OECD Warns High Unemployment May Persist Till End-2013
Wednesday, 11 July 2012 | 00:00
Unemployment in advanced economies are expected to remain high until at least the end of 2013 mainly due to the current weak economic activity, with young people bearing the brunt of the crisis, a new report from the Organization for Economic Co-operation and Development (OECD) showed Tuesday.
In its annual Employment Outlook 2012, the Paris-based think tank said OECD-wide jobless rate is forecast to remain high at 7.7 percent in the fourth quarter of 2013. This would leave around 48 million people out of work across the OECD nations.
Pointing out that young people and the low-skilled continue to bear the brunt of the jobs crisis, the report said about 14 million jobs need to be created in the OECD area for employment rates to return to pre-crisis levels. The youth unemployment rate for the OECD area was just over 16 percent in May.
"The recent deterioration in the economic outlook is very bad news for the labour market," OECD Secretary-General Angel Gurria said.
"The young are at most risk of long-term damage to their careers and livelihoods."
Presenting the report in Paris, Gurria urged governments to use every possible means at their disposal to help jobseekers, especially young people, by removing barriers to job creation and investing in their education and skills.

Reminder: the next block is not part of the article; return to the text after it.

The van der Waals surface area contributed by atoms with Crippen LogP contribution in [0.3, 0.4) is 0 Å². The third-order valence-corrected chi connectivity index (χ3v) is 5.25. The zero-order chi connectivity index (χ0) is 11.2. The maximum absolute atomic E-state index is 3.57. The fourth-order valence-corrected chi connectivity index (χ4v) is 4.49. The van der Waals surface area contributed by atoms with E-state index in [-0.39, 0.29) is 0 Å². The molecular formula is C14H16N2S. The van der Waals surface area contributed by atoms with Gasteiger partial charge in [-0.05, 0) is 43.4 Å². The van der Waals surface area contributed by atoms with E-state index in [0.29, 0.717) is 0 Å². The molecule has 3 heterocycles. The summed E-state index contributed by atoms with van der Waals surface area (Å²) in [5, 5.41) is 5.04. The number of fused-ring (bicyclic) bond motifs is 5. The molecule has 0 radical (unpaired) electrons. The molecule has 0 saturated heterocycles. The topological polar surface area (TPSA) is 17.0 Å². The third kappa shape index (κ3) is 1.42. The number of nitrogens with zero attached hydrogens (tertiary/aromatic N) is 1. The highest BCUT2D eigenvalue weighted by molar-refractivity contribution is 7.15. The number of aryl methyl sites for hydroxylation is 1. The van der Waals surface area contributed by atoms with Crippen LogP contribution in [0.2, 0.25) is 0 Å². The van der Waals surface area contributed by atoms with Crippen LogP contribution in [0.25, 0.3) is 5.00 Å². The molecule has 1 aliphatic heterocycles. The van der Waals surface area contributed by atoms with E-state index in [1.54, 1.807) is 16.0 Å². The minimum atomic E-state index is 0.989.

The jobless rate in OECD countries remained steady at 7.9 percent rate in May. In the euro area, unemployment rose further in May to an all-time peak of 11.1 percent. It was 0.1 percentage point higher than in April and 3.8 percentage points higher than its record low of 7.3 percent in March 2008.
In June, the unemployment rate was unchanged at 8.2 percent in the U.S. and fell 0.1 percentage point from a month earlier to 7.2 percent in Canada.
According to the projections reported in the outlook report, the rate will continue to decline gradually in the U.S. through the fourth quarter of 2013, when it will reach 7.4 percent.
In OECD countries, the unemployment rate was the highest in Spain at 24.6 percent in May. Double-digit unemployment rates were recorded in Estonia, France, Greece, Hungary, Ireland, Italy, Portugal and Slovakia.
In most key emerging economies, with the exception of South Africa, labor markets have weathered the crisis well. "But there have been recent signs of a slowdown in the rapid pace of economic and employment growth in some, notably Brazil, China and India," OECD observed.
The U.K. foresee some increase in the unemployment rate that could even reach 9 percent in 2013. In Japan, the unemployment rate stood at 4.4 percent in May, half-a-percentage point higher than at the onset of the crisis, and is expected to remain largely stable throughout the rest of 2012.
Around one in three in OECD area have been out of work for 12 months or more, the report said. The share of long-term unemployed remains highest in EU countries, at around 44 percent on average. In the U.S., the share of long-term unemployment has soared to around 30 percent from from 10 percent during pre-crisis period.
Source: RTT News